Force Control Feed Forward

I am creating a LV interface to the RMC tools and would like to limit the feed forward and rate feed forward controls to a reasonably safe interval, but can’t find any documentation on this? I would also like a range for the differential, but may just leave that zero. We are going to be moving very slowly, probably 200 pounds per second going to about 5000-10000 pounds, and a slow overdamped response is fine.

On a side note to this, can anybody tell me when I write to these registers, is there a way to download them to the 150 controller like in RMC tools, or will the controller see the change as soon as I write to the register? I have it set up to write to flash after the tuning is done, but am not sure if I will even be making changes without some sort of “download to controller” command after I write to the register?

I think you will see the change as soon as they are sent.

What you could do is write to variables then copy them over when needed. Have the varible set up as retain so it will be saved and you would also need to write the variables over at power up.

Yes, the gains will be appplied as soon as you write to them.

The range of “safe” values for the gains and feed forwards varies widely between systems. The only way to determine that is to see how various values affect your system.
The values usually depend on the system gain (how fast the controlled value changes when it receives 1 volt of drive) and response, and the scaling. For example, if some system scaled in pounds-force has a feed forward rate of .1, that same system scaled in tons-force wil have a gain that is 2000 times greater.

Thanks guys, appreciate the help so far. With the velocity feed forward terms there is an equation to generate an initial value, are there similar equation for force and force rate feed forward? I’m more than a little nervous to leave the values wide open.

I currently have my proportional gain limited to one, does that sound reasonable, or is it not possible to genralize force systems? I will do some trial and error before I hand it off, but would like a reasonable starting point. Thanks again.

A limit of 1% is reasonable for the pressure or force proportional gains assuming the units are PSI. For the most part pressure gain is just about dithering the valve to let a little oil in or out using about +/2% of the valve travel. However, the gain changes dramatically depending on whether the system is calibrated in tons or our pounds. Obviously the gains would be different by a factor of 2000. If the system was calibrated in tons then the gains would look a lot more like the position gains where we have units of inches but are controlling to 0.001 inches. If you calibrated the system in tons are were controlling to points, 0.0005 tons, the gains would be similar.

The feed forwards will be about 1000 to 10000 times less than the proportional gains. I can provide you with a formula but making use of it is difficult. It involves knowing the spool constant, cylinder data, current pressures in the cylinder, supply pressure and the current piston position. Are you ready for that? There is no simple formula for the feed forward and ideally the feed forwards should change as the conditions change.

The system is scaled in pounds force. I do not know much of anything about the valves or cylinders, but I can probably gather any information necessary. We are going to be loading one specimen, we will not have much time for tuning, and if we somehow fail this specimen, like send it into resonance, we cannot replace it. I will have the opportunity to try the system out and tune it while loading a fixture that is very UNrepresentative of the actual test article, but I’m not sure how useful this will be in setting the PID paramaters.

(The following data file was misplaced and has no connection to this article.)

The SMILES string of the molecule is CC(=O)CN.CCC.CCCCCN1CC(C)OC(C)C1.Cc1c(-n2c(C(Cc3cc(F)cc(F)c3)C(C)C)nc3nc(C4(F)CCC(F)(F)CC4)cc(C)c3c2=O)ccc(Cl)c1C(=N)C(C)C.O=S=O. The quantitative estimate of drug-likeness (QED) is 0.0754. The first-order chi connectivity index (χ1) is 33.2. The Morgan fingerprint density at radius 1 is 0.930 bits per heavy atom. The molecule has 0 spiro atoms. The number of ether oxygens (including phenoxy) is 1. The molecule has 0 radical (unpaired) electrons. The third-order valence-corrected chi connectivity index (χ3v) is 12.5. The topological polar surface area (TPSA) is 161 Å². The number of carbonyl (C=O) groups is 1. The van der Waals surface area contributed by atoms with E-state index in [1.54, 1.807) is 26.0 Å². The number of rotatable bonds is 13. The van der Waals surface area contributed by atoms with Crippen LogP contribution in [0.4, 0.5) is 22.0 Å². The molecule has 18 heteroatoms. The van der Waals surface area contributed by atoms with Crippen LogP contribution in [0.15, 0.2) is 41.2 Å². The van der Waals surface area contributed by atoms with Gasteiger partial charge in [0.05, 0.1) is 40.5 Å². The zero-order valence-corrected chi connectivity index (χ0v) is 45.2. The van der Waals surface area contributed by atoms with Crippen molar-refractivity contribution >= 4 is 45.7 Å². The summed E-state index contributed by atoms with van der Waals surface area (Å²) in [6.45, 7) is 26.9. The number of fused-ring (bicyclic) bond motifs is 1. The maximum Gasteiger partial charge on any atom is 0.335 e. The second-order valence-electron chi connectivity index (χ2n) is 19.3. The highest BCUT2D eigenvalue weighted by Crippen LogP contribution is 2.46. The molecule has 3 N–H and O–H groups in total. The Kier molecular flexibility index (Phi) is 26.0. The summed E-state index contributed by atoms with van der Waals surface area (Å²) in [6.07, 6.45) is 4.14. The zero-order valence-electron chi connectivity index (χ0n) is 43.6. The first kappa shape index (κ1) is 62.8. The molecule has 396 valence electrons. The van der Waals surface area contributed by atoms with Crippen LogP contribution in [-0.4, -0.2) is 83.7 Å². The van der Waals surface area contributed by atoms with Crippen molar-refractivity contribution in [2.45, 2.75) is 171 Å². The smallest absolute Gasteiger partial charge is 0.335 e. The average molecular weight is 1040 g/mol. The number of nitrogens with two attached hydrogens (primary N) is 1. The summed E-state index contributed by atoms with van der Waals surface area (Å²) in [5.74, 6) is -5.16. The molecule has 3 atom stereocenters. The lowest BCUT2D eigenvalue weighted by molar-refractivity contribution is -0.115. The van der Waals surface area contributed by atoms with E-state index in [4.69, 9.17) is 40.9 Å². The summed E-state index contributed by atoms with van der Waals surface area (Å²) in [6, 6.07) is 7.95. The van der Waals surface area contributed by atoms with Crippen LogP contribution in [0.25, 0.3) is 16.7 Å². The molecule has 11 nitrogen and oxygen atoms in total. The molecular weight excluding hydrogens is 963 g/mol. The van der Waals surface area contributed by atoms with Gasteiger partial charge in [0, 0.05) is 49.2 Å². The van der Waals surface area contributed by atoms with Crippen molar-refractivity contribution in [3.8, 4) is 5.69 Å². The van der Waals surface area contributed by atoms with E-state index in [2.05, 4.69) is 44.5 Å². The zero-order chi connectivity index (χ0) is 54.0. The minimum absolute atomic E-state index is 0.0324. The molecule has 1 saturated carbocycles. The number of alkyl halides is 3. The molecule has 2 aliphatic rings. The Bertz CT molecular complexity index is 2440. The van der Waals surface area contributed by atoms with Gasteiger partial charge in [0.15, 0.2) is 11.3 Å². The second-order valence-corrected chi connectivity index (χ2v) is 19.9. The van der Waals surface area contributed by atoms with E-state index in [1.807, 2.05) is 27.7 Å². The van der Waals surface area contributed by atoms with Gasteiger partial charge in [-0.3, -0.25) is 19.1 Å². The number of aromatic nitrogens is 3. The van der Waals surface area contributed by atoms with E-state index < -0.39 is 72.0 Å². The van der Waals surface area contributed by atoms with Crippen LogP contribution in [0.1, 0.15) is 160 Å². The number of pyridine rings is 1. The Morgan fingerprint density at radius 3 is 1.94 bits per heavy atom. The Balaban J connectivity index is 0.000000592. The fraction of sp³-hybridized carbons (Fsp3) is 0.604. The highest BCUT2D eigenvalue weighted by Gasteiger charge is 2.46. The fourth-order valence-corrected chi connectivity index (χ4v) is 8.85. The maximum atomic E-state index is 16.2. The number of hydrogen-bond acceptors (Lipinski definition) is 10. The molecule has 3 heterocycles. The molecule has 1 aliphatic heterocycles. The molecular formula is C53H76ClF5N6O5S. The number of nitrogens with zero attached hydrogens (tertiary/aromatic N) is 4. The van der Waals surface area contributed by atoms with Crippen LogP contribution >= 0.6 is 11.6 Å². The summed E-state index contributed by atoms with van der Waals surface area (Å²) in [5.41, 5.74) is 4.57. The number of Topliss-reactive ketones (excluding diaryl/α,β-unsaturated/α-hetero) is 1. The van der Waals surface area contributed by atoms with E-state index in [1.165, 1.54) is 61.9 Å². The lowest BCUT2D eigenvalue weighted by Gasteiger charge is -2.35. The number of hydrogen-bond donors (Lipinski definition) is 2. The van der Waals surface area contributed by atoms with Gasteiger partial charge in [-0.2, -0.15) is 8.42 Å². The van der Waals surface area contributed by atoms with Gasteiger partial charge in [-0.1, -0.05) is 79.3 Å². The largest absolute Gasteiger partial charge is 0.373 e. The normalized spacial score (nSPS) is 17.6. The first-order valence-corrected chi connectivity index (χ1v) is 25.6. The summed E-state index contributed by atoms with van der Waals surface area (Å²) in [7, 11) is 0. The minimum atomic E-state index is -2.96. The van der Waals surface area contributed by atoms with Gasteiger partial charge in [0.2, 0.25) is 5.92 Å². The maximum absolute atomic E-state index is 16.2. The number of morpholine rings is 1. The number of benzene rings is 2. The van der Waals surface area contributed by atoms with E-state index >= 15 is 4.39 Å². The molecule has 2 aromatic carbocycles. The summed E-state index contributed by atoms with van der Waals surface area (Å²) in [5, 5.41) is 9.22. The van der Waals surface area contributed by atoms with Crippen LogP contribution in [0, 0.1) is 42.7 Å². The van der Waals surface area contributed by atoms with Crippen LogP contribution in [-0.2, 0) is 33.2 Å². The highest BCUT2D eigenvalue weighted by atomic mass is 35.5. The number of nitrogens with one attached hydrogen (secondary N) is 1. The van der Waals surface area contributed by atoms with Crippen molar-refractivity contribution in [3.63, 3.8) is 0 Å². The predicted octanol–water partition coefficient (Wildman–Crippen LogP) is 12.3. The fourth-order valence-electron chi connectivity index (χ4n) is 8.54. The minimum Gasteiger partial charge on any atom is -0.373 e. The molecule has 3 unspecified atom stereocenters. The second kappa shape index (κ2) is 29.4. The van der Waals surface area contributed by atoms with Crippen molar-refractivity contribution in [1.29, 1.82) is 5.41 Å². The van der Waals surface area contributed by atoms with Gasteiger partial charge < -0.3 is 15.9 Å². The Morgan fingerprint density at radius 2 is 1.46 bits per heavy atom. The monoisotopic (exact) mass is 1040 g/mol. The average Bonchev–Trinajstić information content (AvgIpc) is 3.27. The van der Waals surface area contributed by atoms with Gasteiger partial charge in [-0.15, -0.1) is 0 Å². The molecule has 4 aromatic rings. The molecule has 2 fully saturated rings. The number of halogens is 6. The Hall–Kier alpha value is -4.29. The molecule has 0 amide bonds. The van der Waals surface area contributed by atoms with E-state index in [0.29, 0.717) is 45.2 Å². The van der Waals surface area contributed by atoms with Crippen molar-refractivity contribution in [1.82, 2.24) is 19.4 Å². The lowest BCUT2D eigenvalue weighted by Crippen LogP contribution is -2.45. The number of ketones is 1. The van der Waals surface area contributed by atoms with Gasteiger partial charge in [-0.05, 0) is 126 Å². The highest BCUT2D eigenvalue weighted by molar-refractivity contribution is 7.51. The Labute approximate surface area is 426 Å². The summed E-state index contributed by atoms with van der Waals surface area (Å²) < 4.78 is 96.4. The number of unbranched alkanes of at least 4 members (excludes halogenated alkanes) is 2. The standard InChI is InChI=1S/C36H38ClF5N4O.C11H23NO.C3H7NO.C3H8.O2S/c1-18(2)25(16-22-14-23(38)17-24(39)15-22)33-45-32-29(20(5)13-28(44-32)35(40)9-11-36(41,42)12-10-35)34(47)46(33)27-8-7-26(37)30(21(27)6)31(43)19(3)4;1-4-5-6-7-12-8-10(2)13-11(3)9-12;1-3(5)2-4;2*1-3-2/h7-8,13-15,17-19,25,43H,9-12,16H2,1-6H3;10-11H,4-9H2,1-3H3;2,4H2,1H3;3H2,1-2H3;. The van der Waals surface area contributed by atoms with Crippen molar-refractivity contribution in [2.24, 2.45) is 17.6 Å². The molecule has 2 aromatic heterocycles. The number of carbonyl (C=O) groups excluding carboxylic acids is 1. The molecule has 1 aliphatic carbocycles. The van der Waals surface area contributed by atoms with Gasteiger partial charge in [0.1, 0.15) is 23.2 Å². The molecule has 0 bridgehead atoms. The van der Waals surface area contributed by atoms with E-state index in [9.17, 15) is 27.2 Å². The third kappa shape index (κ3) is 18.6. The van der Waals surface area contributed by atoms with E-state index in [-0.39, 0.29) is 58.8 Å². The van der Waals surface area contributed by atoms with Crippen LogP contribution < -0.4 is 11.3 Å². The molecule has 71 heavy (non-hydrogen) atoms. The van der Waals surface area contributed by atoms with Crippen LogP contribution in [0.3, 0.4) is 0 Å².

The good news is that we can move VERY slowly. If there are equations that can get me started, I would be more than happy to research the hydraulics to try and work them out.

When you say a limit of 1% is reasonable (although I will be using lbs force, not psi) does this mean if my maximum force is 10,000 lbs, a prop. gain of 100 wold be reasonable?

Are you ready for this?
dF/dt=βKvSpool*(Acapsqrt(Ps-Pcap)/(MinVolcap+xAcap)-Arod*sqrt(Prod-Ptank)/(MinVolrod+(CylLen-x)Arod));
Where
F is force
β is the bulk modulus of oil
Kv is the flow constant. This comes from Q=Kv
sqrt(ΔP)
Spool is the spool position. -1=full P->B A->T, 0 is off, 1 = full P->A B->T. Any value between -1 and 1 is valid for servo valves
Acap is the area of the cap side of the piston
Arod is the area of the rod side of the piston
Ps is the supply pressure
Pcap is the pressure on the cap side of the piston.
Prod is the pressure on the rod side of the piston
Ptank is the pressure at the tank assuming the t port is the same as the tank port pressure
MinCapVol is the oil trapped between the piston and the valve when the piston is retracted all the way.
MinRodVol is the oil trapped between the piston and the valve when the piston is extended all the way. This value is typically larger than MInCapVol because of the transfer piping.
x is the position of the piston. Full retract is 0.

Let me know if you can make use of this. As you see the answer isn’t simple. The gains will change as a function of position within the cylinder and the current pressures and the pressures are always changing. However, all is not lost. I have found that good average estimates help significantly and most applications meet obstructions and go into pressure at the same position each time so presses are relatively simple. Test machines are more difficult when the pressure ranges change a lot.

As far as an appropriate starting gain, from my experience, especially if you are worried about ruining the part, start at a very low prop value, like 0.001 or even smaller.